Integration of Diesel Burner for Large Engine Aftertreatment using CFD 2010-01-1946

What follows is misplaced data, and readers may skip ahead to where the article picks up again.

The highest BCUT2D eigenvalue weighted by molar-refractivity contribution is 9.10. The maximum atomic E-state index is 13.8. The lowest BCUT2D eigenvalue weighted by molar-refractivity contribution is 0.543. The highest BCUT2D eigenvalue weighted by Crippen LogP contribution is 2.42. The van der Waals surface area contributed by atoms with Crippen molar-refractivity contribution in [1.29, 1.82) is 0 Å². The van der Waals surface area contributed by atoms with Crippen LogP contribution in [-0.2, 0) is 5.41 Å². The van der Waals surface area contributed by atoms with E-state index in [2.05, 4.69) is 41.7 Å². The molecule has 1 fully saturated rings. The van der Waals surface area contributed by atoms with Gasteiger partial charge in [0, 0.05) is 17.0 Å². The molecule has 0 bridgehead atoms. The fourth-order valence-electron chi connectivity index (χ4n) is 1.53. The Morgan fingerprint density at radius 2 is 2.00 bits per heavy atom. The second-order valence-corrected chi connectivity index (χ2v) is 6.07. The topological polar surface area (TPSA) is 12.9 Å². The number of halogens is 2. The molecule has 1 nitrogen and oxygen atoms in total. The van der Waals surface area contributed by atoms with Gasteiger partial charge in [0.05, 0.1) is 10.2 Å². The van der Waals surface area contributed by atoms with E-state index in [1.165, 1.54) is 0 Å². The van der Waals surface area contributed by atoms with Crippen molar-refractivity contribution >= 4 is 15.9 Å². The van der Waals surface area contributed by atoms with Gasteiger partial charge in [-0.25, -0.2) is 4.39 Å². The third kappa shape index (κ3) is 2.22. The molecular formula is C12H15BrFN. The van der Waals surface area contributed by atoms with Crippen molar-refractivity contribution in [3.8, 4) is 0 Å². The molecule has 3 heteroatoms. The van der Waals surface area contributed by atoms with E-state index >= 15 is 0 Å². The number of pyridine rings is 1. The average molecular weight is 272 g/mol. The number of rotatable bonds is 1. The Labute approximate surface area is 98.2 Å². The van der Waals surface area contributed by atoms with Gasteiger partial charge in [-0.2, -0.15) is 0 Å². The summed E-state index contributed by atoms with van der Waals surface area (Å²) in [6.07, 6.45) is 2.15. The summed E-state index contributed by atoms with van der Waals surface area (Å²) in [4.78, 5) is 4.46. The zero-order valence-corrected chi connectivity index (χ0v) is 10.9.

Diesel burners recently have been used in Diesel Particulate Filter (DPF) regeneration process, in which the exhaust gas temperature is raised through the combustion process to burn off the soot particles. The feasibility of such process using the burner in large diesel applications is investigated along with a mixer and DPF. For such applications, only partial flow of the exhaust stream is fed into the burner and the resulting hot flow from combustion process is then mixed with the rest of the main stream. The amount of flow into the burner plays a vital role in overall system performance as it determines the amount of hot gas needed for Diesel Oxidation Catalyst (DOC) light-off (to facilitate DPF regeneration) and also oxygen amount needed for secondary combustion. A passive valve plate design is proposed for such flow split applications for the burner. The valve should operate at various positions at different flow rates to vary the flow split into the burner to achieve complete combustion and proper mixing. The valve position is not the only factor that determines the flow split into the burner, there are other factors such as combustion pressure, and air-fuel ratio, etc. that also play a major role. Since testing of such a large system is not feasible in the early design stage, CFD diesel combustion modeling is used to determine the system backpressure and flow split to the burner at various valve operating conditions. This work provides correlations of the torque data experienced by the valve which can be used to design a spring for such system. The first phase of the work is to run the cold flow analysis to determine the flow split and back pressure caused by different valve positions. And the second phase of the work is to repeat the former one with combustion process activated. From the results, the methodology of a burner integration and slipstream valve plate design for large engine application is studied and evaluated.